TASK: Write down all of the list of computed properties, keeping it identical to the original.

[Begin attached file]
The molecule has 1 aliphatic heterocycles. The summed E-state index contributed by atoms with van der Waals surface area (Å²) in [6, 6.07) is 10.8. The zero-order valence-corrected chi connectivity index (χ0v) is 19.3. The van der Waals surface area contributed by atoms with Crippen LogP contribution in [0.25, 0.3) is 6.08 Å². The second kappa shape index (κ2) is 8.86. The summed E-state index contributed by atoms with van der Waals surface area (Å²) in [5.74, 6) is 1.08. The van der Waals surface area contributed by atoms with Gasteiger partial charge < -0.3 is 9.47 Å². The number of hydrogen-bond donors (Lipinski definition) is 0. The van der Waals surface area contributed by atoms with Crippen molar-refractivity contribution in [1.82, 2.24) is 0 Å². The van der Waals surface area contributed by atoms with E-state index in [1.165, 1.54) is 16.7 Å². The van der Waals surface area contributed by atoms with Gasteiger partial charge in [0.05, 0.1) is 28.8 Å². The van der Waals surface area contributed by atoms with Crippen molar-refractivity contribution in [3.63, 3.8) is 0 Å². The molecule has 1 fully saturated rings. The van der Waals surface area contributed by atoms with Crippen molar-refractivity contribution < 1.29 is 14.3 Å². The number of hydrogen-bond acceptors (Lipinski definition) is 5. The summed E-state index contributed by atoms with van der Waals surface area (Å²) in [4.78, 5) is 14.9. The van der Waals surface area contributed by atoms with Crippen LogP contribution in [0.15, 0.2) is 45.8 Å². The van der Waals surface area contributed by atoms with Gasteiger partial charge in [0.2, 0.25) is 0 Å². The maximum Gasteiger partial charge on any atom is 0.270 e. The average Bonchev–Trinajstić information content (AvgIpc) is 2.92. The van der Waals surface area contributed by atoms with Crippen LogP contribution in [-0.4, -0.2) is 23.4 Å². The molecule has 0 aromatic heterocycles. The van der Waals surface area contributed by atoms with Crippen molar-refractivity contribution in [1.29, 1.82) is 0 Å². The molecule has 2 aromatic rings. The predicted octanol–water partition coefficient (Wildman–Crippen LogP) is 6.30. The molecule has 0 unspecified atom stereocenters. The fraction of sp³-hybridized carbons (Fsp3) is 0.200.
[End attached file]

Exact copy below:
The molecule has 1 aliphatic heterocycles. The summed E-state index contributed by atoms with van der Waals surface area (Å²) in [6, 6.07) is 10.8. The zero-order valence-corrected chi connectivity index (χ0v) is 19.3. The van der Waals surface area contributed by atoms with Crippen LogP contribution in [0.25, 0.3) is 6.08 Å². The second kappa shape index (κ2) is 8.86. The summed E-state index contributed by atoms with van der Waals surface area (Å²) in [5.74, 6) is 1.08. The van der Waals surface area contributed by atoms with Gasteiger partial charge < -0.3 is 9.47 Å². The number of hydrogen-bond donors (Lipinski definition) is 0. The van der Waals surface area contributed by atoms with Crippen molar-refractivity contribution in [1.82, 2.24) is 0 Å². The van der Waals surface area contributed by atoms with E-state index in [1.165, 1.54) is 16.7 Å². The van der Waals surface area contributed by atoms with Gasteiger partial charge in [0.05, 0.1) is 28.8 Å². The van der Waals surface area contributed by atoms with Crippen molar-refractivity contribution in [3.63, 3.8) is 0 Å². The molecule has 1 fully saturated rings. The van der Waals surface area contributed by atoms with Crippen molar-refractivity contribution < 1.29 is 14.3 Å². The number of hydrogen-bond acceptors (Lipinski definition) is 5. The summed E-state index contributed by atoms with van der Waals surface area (Å²) in [4.78, 5) is 14.9. The van der Waals surface area contributed by atoms with Crippen LogP contribution in [0.15, 0.2) is 45.8 Å². The van der Waals surface area contributed by atoms with Gasteiger partial charge in [0.2, 0.25) is 0 Å². The maximum Gasteiger partial charge on any atom is 0.270 e. The average Bonchev–Trinajstić information content (AvgIpc) is 2.92. The van der Waals surface area contributed by atoms with Crippen LogP contribution in [-0.4, -0.2) is 23.4 Å². The molecule has 0 aromatic heterocycles. The van der Waals surface area contributed by atoms with Crippen molar-refractivity contribution in [1.29, 1.82) is 0 Å². The molecule has 2 aromatic rings. The predicted octanol–water partition coefficient (Wildman–Crippen LogP) is 6.30. The molecule has 0 unspecified atom stereocenters. The fraction of sp³-hybridized carbons (Fsp3) is 0.200.